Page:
How should the government make sure it is not sending money to dead people? It’s a question that has been addressed before through legislation that has been introduced in different sessions of Congress, but so far none of the proposed bills have become law.
The latest bill attempting to tackle the issue comes from Congressman Greg Steube (R-FL). The Valid Benefits Act (H.R. 3013) would require heads of federal agencies and departments to verify eligibility for federal benefits for individuals 105 years of age or older.
Why 105? Well, odds are that a person is more likely to no longer be living from this age onward, although frankly, that is a very conservative number to use in the bill considering the average life expectancy at the time of this writing is 78.6 years according to the Centers for Disease Control and Prevention website.
Steube said in a statement:
It’s estimated that in 2018 alone, dead people received $1 billion in benefits from Medicare, Medicaid, social security payments, and federal pensions. This bill simply directs federal departments and agencies to verify the eligibility of those seeking benefits who have reached the age of 105.
With this bill, heads of federal agencies and departments will be required to verify that those they are giving benefits to are in fact alive. As our national debt rages, it’s important that we do what we can to ensure our tax dollars are being spent in the way they were intended. Guaranteeing the rightful recipient of benefits receives benefits is just one way we can address this problem.
Besides the figures cited by Steube, another example of the problem showed up in a report from the Social Security Administration’s Office of Inspector General which said that the agency had paid $1.7 million in OASDI benefits to 35 deceased beneficiaries. The average payment after death was $49,156 for an average of 84 months.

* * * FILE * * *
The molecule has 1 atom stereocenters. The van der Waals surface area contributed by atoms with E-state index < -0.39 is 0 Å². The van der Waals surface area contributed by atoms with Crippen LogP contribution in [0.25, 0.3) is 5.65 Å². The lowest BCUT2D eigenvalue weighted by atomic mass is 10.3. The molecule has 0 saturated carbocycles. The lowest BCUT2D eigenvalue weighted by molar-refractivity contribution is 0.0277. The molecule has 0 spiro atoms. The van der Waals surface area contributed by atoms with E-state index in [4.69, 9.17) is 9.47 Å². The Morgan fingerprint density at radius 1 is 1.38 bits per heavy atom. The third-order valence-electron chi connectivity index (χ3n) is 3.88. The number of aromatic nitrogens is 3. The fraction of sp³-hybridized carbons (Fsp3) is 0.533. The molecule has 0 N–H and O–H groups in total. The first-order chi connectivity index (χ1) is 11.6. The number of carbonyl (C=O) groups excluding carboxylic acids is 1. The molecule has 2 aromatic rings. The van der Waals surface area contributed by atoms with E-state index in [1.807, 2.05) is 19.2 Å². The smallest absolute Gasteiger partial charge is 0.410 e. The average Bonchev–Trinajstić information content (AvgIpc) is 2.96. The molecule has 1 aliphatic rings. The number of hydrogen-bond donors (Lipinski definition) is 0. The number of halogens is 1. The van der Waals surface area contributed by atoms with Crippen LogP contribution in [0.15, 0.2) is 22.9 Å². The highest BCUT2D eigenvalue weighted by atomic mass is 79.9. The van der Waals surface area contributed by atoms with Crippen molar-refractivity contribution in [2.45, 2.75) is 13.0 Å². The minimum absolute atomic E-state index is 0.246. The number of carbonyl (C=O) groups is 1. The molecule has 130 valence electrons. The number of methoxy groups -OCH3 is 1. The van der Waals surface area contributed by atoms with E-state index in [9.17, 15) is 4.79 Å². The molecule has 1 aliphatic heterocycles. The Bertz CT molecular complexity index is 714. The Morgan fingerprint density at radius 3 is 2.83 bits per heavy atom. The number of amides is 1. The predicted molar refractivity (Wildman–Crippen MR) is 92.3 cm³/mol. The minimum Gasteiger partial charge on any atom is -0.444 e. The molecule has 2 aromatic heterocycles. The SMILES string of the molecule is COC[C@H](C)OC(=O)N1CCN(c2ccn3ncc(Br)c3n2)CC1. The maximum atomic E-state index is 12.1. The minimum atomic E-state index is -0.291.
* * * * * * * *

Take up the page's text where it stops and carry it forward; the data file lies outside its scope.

And an IG report from the Office of Personnel Management in September 2011 found that improper payments from the Federal Government’s Civil Service Retirement and Disability Fund (CSRDF) to dead people totaled $120 million per year over the prior five years.
Steube’s bill faces an uphill battle on the matter though considering it currently has no co-sponsors, no companion legislation in the Senate, and the fact that similar bills addressing the matter never advanced very far in Congress.
For instance, the Stopping Improper Payments to Deceased People Act (H.R. 4929) would have allowed all federal agencies access to the Death Master File, the most complete information on who has died, maintained by the Social Security Administration in an effort to cut down on improper payments. The same bill was also introduced in 2015. Both bills were never signed into law.